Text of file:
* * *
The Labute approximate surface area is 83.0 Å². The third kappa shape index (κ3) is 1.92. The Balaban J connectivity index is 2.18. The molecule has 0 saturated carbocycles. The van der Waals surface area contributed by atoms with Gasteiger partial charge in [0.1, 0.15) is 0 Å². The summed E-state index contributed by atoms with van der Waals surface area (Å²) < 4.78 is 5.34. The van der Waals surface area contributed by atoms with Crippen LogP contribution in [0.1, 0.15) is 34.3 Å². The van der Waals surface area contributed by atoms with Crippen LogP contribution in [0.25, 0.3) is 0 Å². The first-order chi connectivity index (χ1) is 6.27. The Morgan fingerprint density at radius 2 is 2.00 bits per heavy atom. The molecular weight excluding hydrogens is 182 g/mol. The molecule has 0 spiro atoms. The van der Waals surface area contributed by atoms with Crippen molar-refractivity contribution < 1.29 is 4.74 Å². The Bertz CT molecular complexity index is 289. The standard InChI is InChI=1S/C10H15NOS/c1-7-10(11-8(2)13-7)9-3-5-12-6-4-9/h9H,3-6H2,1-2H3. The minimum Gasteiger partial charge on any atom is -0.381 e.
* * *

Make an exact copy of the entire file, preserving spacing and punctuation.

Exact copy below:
The Labute approximate surface area is 83.0 Å². The third kappa shape index (κ3) is 1.92. The Balaban J connectivity index is 2.18. The molecule has 0 saturated carbocycles. The van der Waals surface area contributed by atoms with Gasteiger partial charge in [0.1, 0.15) is 0 Å². The summed E-state index contributed by atoms with van der Waals surface area (Å²) < 4.78 is 5.34. The van der Waals surface area contributed by atoms with Crippen LogP contribution in [0.1, 0.15) is 34.3 Å². The van der Waals surface area contributed by atoms with Crippen LogP contribution in [0.25, 0.3) is 0 Å². The first-order chi connectivity index (χ1) is 6.27. The Morgan fingerprint density at radius 2 is 2.00 bits per heavy atom. The molecular weight excluding hydrogens is 182 g/mol. The molecule has 0 spiro atoms. The van der Waals surface area contributed by atoms with Crippen molar-refractivity contribution < 1.29 is 4.74 Å². The Bertz CT molecular complexity index is 289. The standard InChI is InChI=1S/C10H15NOS/c1-7-10(11-8(2)13-7)9-3-5-12-6-4-9/h9H,3-6H2,1-2H3. The minimum Gasteiger partial charge on any atom is -0.381 e.